INTRODUCTION – Preserving Botanical Formulations
Preservatives are needed in cosmetic products for two reason. Firstly, to protect it from spoilage and; secondly to protect the consumer from being infected by a contaminated product.
Preserving botanical formulations naturally can be quite a challenge. Since the demonisation, bans and restrictions on some commonly used preservatives, scientists have had to think creatively about how they preserve cosmetics. As a result there has been growing interest in preservative free and self-preserving methods.
Self preserving cosmetics normally refers to products that have anti-microbial agents that are not listed under the Annex VI of the EU Directive. These types of ingredients are normally classified as skin conditioning agents or fragrance materials. They also refer to strategies used to create a series of hurdles which limit growth of pathogenic or product spoiling organisms.
Inventors of new preservative blends have to think outside the box when coming up with new and effective blends of antimicrobial ingredients that will satisfy buyer demands as well as be practical and easy to use.
Formulators also have to think more carefully about how they include these preservatives as some can compromise the formula i.e. cause destabilisation (separation or thinning of emulsions), change in colour, pH or scent. Many preservatives are based on blends of organic acids or alcohols which require a lower pH to be effective. This will obviously have a bearing on the other ingredients in the formula.
The following post is a basic guide to strategies that can be employed to preserving botanical formulations. A combination of using preservativesaccepted by most organic standards as well as the hurdle approach are normally enough to make something that is safe and virtuous to use and sell!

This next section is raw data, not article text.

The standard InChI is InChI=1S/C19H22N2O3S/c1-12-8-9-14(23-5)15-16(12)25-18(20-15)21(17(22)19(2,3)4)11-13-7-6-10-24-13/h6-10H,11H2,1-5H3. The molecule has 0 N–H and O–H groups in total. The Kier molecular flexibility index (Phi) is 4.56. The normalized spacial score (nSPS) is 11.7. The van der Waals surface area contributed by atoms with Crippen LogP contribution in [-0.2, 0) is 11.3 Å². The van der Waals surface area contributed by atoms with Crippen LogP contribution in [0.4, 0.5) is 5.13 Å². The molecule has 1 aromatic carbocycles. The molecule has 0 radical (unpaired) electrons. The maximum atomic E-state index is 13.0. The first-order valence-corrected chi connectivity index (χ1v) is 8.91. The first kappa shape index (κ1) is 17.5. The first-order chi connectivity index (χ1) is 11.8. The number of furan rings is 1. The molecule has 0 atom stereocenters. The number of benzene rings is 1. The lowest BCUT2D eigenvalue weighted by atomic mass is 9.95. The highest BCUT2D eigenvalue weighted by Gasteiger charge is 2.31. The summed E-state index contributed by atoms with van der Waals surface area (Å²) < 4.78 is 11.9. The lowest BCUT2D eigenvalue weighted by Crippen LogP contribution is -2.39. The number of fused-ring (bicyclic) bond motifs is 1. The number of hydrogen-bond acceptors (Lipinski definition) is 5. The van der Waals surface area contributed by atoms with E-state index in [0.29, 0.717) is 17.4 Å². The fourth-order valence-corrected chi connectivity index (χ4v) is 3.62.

Why is preservation important and why should we care about germs?
A preservative can be defined as ‘A chemical agent that will either kill or inhibit the growth of microorganisms’
As stated above preservatives are used to protect the product from spoilage and also to protect the consumer from infection. There have been a documented cases of product contamination leading to serious illness and death. In the 1950’s there was a case of newborn babies contracting tetanus from contaminated talc. Similarly, in the 1960’s severe eye infections were linked to the inappropriate preservation of eye drops (1). For these reasons pathogens of concern, especially for the eye area include Staphylococcus aureus, Streptococcus pyogenes, Pseudomonas aeruginosa and other Pseudomonas species also Klebsiella pneumoniae, Pseudomonas aeruginosa, Staphylococcus aureus and Candida albicans. These are thought to be the main pathogens likely to contaminate cosmetic products and cause harm.(2)
The cosmetic product is the perfect breeding ground for bacteria and fungi as S. Holm states;
”The nutritional requirements of most saprophytic non-fastidious spoilage contaminants are likely to be well met in almost all pharmaceuticals and cosmetics, since many ingredients are easily biodegradable, and even the trace residues of nonspecific chemical contaminants present in most commercial ingredients are likely to provide ample nutrients to permit growth. For example, even standard distilled and demineralized water contains sufficient trace nutrients to permit ample growth of pseudomonads and related species (Favero et al., 1971). It is usually the physicochemical [characteristics] parameters of the formulation which are the determining factors as growth will or will not take place’’(3)
USING THE HURDLE APPROACH
Hurdle technology or the hurdle approach has been used in the food industry since the 1970’s, and describes the use of different strategies to limit the things needed to support microbial growth. So what do microbes need to multiply to unsafe levels?
For growth, micro organisms need the following to thrive:
– Source of energy (food)
– Source of nitrogen
– Vitamins & related growth factors
– Minerals/heavy metals
Hurdle technology provides a number of challenges (hurdles) that the microbes are not able to overcome (jump over). This includes:
• Good manufacturing practice (GMP),
• pH control
• type of emulsion
• using multi-functional antimicrobial ingredients
• water activity and water content
The idea is that by creating a difficult environment for the organism to survive, you will eventually cause it to becoming inactive and unable to multiply/grow. These hurdles can mean that less or even no preservative is needed. (4)
In Preserving Botanical Formulations Naturally – Part 2 we will take a closer look at the hurdle approach.